For individuals with ALS, adopting a diet high in carbohydrates and calories could slow the progression of the fatal neurodegenerative disease, suggests a new study recently published in journal The Lancet.
Amyotrophic lateral sclerosis (ALS), or Lou Gehrig’s disease, is a disease of the nerve cells in the brain and spinal cord that control voluntary muscle movement. ALS is a rapidly progressive, invariably fatal neurological disease with few treatment options. The disease affects approximately 30,000 people in the United States alone.
The majority of patients with ALS have difficulties eating and swallowing due to muscle weakness and atrophy. However, recent research using rodent models discovered that mildly obese mice with ALS tend to live longer and that mice with an ALS-causing gene lived longer when fed a diet high in calories and fat.
To assess the effects of high-calorie diets on humans with ALS, the researchers in the present study analyzed 20 patients with advanced ALS who already had to be fed with percutaneous endoscopic gastrostomy (PEG) tubes. The participants were divided into three groups. The first group was fed a high-carbohydrate/high-calorie diet, the second a high-fat/high-calorie diet, and the third a standard diet. The third group acted as a control group.
According to the study, patients in the in the high-carbohydrate/high-calorie groups experience fewer adverse event related to ALS compared to the control group (23 versus 42). The high-carb/high-calorie patients also experienced no serious adverse events including death while the control group experienced nine.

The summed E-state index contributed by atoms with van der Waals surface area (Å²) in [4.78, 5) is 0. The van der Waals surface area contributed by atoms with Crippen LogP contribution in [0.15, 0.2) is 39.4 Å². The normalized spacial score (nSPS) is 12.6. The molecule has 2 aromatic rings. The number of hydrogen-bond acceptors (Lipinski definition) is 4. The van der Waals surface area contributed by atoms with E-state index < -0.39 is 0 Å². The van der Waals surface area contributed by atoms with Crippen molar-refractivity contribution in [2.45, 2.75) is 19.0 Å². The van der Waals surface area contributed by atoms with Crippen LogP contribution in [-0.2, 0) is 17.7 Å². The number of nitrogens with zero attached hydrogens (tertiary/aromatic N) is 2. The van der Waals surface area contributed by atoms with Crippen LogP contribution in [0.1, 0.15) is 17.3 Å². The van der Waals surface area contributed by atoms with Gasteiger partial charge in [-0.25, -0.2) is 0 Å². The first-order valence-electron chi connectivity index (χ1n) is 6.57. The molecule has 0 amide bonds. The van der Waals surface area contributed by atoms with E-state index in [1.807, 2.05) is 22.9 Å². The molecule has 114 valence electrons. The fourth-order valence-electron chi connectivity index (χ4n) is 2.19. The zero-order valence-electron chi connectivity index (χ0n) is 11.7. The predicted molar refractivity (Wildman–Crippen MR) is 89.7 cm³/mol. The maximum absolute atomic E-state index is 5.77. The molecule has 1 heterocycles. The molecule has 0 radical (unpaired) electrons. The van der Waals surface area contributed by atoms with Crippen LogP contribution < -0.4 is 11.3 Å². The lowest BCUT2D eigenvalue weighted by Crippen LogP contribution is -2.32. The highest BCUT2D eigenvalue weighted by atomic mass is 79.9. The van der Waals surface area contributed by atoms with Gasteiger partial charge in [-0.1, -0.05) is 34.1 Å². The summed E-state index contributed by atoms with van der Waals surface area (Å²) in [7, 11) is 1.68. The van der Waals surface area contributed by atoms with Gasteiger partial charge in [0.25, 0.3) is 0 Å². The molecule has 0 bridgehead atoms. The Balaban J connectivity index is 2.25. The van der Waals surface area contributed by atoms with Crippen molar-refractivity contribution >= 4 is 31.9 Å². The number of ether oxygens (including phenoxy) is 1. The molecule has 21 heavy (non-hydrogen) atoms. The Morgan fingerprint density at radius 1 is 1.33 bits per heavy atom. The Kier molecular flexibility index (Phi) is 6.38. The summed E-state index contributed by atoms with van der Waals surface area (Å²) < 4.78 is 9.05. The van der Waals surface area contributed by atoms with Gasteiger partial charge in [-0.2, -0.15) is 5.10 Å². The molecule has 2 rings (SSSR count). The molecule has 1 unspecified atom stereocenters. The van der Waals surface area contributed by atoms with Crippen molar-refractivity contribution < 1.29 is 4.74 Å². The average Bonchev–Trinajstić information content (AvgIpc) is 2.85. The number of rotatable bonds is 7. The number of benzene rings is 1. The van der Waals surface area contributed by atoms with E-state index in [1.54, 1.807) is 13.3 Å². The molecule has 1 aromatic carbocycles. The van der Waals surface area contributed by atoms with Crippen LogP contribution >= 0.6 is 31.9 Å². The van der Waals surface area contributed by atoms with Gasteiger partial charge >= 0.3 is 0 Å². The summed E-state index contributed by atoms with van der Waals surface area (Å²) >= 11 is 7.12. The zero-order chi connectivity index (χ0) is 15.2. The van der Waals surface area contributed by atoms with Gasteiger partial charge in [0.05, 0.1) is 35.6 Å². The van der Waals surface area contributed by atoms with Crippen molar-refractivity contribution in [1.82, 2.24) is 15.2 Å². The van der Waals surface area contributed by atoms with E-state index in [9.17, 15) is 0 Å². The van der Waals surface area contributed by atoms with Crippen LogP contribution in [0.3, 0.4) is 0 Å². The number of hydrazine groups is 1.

The patients in the high-carbohydrate/high-calorie groups additionally gained more weight per month compared to the control group.
Comments lead researchers Dr. Anne-Marie Wills of the Massachusetts General Hospital in Boston, Massachusetts:
“Although the sample size was small, we are optimistic about these results, because they are consistent with previous studies in ALS mouse models that showed that hypercaloric diets improve survival. Not only could this type of nutritional intervention be a novel way to treat and slow down the progression of ALS, it might also be useful in other neurological diseases.”
Additional research is necessary, but a high-calorie/high-carbohydrate diet appears promising for patients with ALS.
Diet high in calories and carbs could slow ALS progression: http://www.medicalnewstoday.com/articles/273273.php
Hypercaloric enteral nutrition in patients with amyotrophic lateral sclerosis: a randomised, double-blind, placebo-controlled phase 2 trial: http://www.thelancet.com/journals/lancet/article/PIIS0140-6736(14)60222-1/abstract
Club Sandwich with French Fries: http://www.freeimages.com/photo/1426238